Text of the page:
What is a Döner Kebap? It's only the most glorious sandwich ever to grace this planet.
The largest ethnic minority in Germany are people of Turkish origin and one of the things they have imported from Turkey is this amazing sandwich (so I guess if you're in Turkey, you should seek one out too :p). As an American, I find myself comparing a Döner to a Greek gyro because of how ubiquitous the gyro is in our culture and also the fact that the meat is roasted on a vertical spit just like the gyro. But, no offense to the Greeks because I like gyros just fine, but a Döner is infinitely better.
Just what makes it better? Well, there are a few things that help catapult this sandwich into the stratosphere of ethnic street food. First of all, let's start with the bread. A Greek gyro is typically served with warm pita bread that you fold the meat into like a taco. A Döner, however, has this special bread that is crispy on the outside and pillowy on the inside that they grill very briefly on a panini maker to help warm it and create grill marks. They then cut into the bread to make a pocket so the meat and toppings go inside the sandwich rather than folded into it. The crispiness of the outside and warm, chewiness of the inside is such a lovely contrast of textures.
Secondly, there is the meat. I haven't investigated exactly what meat goes into a gyro (unless it's a chicken gyro) or a Döner, nor do I think I want to. I fear if I learn exactly what goes onto that spit, I might not want to eat it anymore. No matter, the way the meat is handled once it is taken off the spit is what makes these sandwiches so different. Gyro meat is either served in chunks or in long, thin ribbons (at least that's the way they're served at the Greek coney island diners in Michigan) whereas Döner meat is shaved off the spit into really small pieces that are crispy and full of fatty flavor. Every piece of meat in the sandwich has a bit of chew and a bit of crisp to it, just like the bread.
|It's like I can hear a choir of angels when I see one of these|
Another difference is that some Döner places serve their sandwiches with salty rectangles of feta (or what I assume is feta) and gyros are cheese-less (at least all the gyros I've ever had anyway). If you know me at all, you know that the addition of cheese to anything is a good addition.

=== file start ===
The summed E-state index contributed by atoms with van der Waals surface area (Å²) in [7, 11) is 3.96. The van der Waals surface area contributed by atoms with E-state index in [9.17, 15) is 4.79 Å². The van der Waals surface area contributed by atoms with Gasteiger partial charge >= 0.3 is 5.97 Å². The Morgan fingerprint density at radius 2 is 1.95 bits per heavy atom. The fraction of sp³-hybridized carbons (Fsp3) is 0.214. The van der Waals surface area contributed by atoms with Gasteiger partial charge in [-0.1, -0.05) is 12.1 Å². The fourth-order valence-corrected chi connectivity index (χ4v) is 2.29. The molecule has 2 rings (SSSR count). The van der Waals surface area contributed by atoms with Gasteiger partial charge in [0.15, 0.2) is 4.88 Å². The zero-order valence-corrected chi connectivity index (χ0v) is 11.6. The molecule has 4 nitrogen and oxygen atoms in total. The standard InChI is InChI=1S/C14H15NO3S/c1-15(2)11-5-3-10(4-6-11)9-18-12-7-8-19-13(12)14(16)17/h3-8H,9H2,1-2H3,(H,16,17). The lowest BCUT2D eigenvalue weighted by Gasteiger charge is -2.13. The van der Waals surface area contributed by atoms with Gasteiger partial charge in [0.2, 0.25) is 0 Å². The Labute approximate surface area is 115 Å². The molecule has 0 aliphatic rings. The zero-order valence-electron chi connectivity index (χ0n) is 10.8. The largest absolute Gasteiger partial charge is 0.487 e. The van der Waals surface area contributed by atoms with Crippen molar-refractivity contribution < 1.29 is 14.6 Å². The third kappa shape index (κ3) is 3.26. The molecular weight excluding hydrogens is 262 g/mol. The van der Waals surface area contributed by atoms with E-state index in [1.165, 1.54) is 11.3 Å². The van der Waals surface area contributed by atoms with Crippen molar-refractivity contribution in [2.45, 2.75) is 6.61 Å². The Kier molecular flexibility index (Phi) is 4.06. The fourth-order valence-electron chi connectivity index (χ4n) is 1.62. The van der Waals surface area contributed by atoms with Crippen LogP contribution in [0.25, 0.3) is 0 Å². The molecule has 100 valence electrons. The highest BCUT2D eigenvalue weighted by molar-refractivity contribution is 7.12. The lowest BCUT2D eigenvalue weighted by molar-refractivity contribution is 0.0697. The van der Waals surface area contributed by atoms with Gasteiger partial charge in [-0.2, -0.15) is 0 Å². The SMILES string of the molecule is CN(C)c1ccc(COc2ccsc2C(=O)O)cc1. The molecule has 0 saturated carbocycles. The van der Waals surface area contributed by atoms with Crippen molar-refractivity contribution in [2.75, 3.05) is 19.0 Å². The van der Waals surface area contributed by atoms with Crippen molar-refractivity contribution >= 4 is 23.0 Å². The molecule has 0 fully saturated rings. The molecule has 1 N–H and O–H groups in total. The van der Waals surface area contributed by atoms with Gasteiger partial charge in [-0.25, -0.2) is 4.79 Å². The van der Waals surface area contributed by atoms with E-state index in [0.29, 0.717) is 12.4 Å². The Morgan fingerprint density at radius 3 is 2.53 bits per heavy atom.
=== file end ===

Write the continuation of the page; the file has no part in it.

Once you get past those major differences, the sandwiches are similar from there. They are both served with toppings like onions and tomatoes, and they both get doused in a yogurt sauce.
I highly recommend if you've never tried one of these sandwiches and you find yourself in a German-speaking country (or Turkey for that matter) to seek one out.
Believe it or not, one of the main reasons (though not the only reason) why I wanted to visit our old hometown in Germany was to eat a Döner at the stand where we used to get them when we lived there. I don't know if it was just because that was our regular place, but it had, by far, the best Döner in all of Germany.
Which is why I was devastated on the day of our arrival in Schweinfurt to be walking toward our Mecca of street food, only to discover that our Döner stand had been replaced by an Asian noodle place!
|Ninjas like noodles, but not at the expense of a Döner!|
We searched downtown high and low for a new Döner place, and it wasn't until after we gave up and had already eaten somewhere else that we came across this oasis:
|All is right with the world. Ninja found a new Döner place!|
Never fear! We still had one more day in Schweinfurt. We'd just eat there for lunch the next day.
Though the Döner wasn't quite as good as our regular place (I'm convinced, however, that part of this was psychological), it still hit the spot and was a great way to end our time in Schweinfurt.
|Pardon me while I inhale this sandwich|